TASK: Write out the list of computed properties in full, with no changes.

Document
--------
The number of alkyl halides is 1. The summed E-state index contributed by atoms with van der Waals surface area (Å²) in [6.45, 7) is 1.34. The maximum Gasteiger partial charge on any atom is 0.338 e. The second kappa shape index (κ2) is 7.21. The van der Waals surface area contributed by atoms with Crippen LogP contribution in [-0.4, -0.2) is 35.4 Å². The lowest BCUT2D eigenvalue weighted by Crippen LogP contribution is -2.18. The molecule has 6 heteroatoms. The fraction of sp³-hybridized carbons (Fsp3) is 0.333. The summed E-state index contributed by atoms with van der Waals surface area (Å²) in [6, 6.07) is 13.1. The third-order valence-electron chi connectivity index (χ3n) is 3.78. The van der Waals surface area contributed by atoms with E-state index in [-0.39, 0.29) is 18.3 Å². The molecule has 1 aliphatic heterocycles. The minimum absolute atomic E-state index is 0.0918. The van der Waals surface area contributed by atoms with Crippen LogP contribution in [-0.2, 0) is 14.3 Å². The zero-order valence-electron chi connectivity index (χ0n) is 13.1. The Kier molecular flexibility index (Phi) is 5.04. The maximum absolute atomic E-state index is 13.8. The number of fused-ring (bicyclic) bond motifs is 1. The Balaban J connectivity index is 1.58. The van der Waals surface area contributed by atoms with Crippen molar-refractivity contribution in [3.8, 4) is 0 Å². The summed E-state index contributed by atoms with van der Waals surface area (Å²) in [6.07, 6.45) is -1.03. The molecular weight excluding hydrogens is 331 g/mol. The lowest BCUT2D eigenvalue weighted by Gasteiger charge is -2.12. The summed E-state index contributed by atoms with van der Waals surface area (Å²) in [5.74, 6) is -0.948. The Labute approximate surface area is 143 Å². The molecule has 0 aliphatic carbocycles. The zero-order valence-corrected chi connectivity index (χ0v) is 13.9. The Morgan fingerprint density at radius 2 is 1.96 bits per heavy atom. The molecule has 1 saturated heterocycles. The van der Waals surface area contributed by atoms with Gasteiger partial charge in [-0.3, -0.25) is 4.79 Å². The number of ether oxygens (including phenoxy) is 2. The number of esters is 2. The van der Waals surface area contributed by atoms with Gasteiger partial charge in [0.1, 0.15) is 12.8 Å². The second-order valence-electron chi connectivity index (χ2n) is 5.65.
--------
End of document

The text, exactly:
The number of alkyl halides is 1. The summed E-state index contributed by atoms with van der Waals surface area (Å²) in [6.45, 7) is 1.34. The maximum Gasteiger partial charge on any atom is 0.338 e. The second kappa shape index (κ2) is 7.21. The van der Waals surface area contributed by atoms with Crippen LogP contribution in [-0.4, -0.2) is 35.4 Å². The lowest BCUT2D eigenvalue weighted by Crippen LogP contribution is -2.18. The molecule has 6 heteroatoms. The fraction of sp³-hybridized carbons (Fsp3) is 0.333. The summed E-state index contributed by atoms with van der Waals surface area (Å²) in [6, 6.07) is 13.1. The third-order valence-electron chi connectivity index (χ3n) is 3.78. The van der Waals surface area contributed by atoms with E-state index in [-0.39, 0.29) is 18.3 Å². The molecule has 1 aliphatic heterocycles. The minimum absolute atomic E-state index is 0.0918. The van der Waals surface area contributed by atoms with Crippen LogP contribution in [-0.2, 0) is 14.3 Å². The zero-order valence-electron chi connectivity index (χ0n) is 13.1. The Kier molecular flexibility index (Phi) is 5.04. The maximum absolute atomic E-state index is 13.8. The number of fused-ring (bicyclic) bond motifs is 1. The Balaban J connectivity index is 1.58. The van der Waals surface area contributed by atoms with Crippen molar-refractivity contribution in [3.8, 4) is 0 Å². The summed E-state index contributed by atoms with van der Waals surface area (Å²) in [6.07, 6.45) is -1.03. The molecular weight excluding hydrogens is 331 g/mol. The lowest BCUT2D eigenvalue weighted by Gasteiger charge is -2.12. The summed E-state index contributed by atoms with van der Waals surface area (Å²) in [5.74, 6) is -0.948. The Labute approximate surface area is 143 Å². The molecule has 0 aliphatic carbocycles. The zero-order valence-corrected chi connectivity index (χ0v) is 13.9. The Morgan fingerprint density at radius 2 is 1.96 bits per heavy atom. The molecule has 1 saturated heterocycles. The van der Waals surface area contributed by atoms with Gasteiger partial charge in [-0.3, -0.25) is 4.79 Å². The number of ether oxygens (including phenoxy) is 2. The number of esters is 2. The van der Waals surface area contributed by atoms with Gasteiger partial charge in [0.1, 0.15) is 12.8 Å². The second-order valence-electron chi connectivity index (χ2n) is 5.65.